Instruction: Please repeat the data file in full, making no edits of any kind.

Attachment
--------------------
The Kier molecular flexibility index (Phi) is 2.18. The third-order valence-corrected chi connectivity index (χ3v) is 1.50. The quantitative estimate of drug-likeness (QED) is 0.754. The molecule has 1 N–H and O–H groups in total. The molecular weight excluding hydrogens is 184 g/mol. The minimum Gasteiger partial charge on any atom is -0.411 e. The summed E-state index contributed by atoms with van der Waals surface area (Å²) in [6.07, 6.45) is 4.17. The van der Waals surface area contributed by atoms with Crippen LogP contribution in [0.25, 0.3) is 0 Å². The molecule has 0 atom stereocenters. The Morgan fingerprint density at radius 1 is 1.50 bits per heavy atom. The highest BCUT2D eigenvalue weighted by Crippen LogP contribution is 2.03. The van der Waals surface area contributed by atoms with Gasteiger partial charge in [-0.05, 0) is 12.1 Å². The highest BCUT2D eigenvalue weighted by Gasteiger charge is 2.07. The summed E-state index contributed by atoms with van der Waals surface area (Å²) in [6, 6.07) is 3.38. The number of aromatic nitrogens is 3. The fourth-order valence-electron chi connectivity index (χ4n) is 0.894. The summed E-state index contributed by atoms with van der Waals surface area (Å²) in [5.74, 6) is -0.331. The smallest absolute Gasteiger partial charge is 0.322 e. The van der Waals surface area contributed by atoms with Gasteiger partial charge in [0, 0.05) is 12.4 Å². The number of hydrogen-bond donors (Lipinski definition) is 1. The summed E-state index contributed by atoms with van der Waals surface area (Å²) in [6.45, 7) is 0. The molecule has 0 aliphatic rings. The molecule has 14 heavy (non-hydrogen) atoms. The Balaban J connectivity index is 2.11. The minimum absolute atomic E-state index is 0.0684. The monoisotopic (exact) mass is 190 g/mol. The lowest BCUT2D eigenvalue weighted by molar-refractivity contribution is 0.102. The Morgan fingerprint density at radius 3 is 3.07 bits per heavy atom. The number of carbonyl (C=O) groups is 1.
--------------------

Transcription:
The Kier molecular flexibility index (Phi) is 2.18. The third-order valence-corrected chi connectivity index (χ3v) is 1.50. The quantitative estimate of drug-likeness (QED) is 0.754. The molecule has 1 N–H and O–H groups in total. The molecular weight excluding hydrogens is 184 g/mol. The minimum Gasteiger partial charge on any atom is -0.411 e. The summed E-state index contributed by atoms with van der Waals surface area (Å²) in [6.07, 6.45) is 4.17. The van der Waals surface area contributed by atoms with Crippen LogP contribution in [0.25, 0.3) is 0 Å². The molecule has 0 atom stereocenters. The Morgan fingerprint density at radius 1 is 1.50 bits per heavy atom. The highest BCUT2D eigenvalue weighted by Crippen LogP contribution is 2.03. The van der Waals surface area contributed by atoms with Gasteiger partial charge in [-0.05, 0) is 12.1 Å². The highest BCUT2D eigenvalue weighted by Gasteiger charge is 2.07. The summed E-state index contributed by atoms with van der Waals surface area (Å²) in [6, 6.07) is 3.38. The number of aromatic nitrogens is 3. The fourth-order valence-electron chi connectivity index (χ4n) is 0.894. The summed E-state index contributed by atoms with van der Waals surface area (Å²) in [5.74, 6) is -0.331. The smallest absolute Gasteiger partial charge is 0.322 e. The van der Waals surface area contributed by atoms with Gasteiger partial charge in [0, 0.05) is 12.4 Å². The number of hydrogen-bond donors (Lipinski definition) is 1. The summed E-state index contributed by atoms with van der Waals surface area (Å²) in [6.45, 7) is 0. The molecule has 0 aliphatic rings. The molecule has 14 heavy (non-hydrogen) atoms. The Balaban J connectivity index is 2.11. The minimum absolute atomic E-state index is 0.0684. The monoisotopic (exact) mass is 190 g/mol. The lowest BCUT2D eigenvalue weighted by molar-refractivity contribution is 0.102. The Morgan fingerprint density at radius 3 is 3.07 bits per heavy atom. The number of carbonyl (C=O) groups is 1.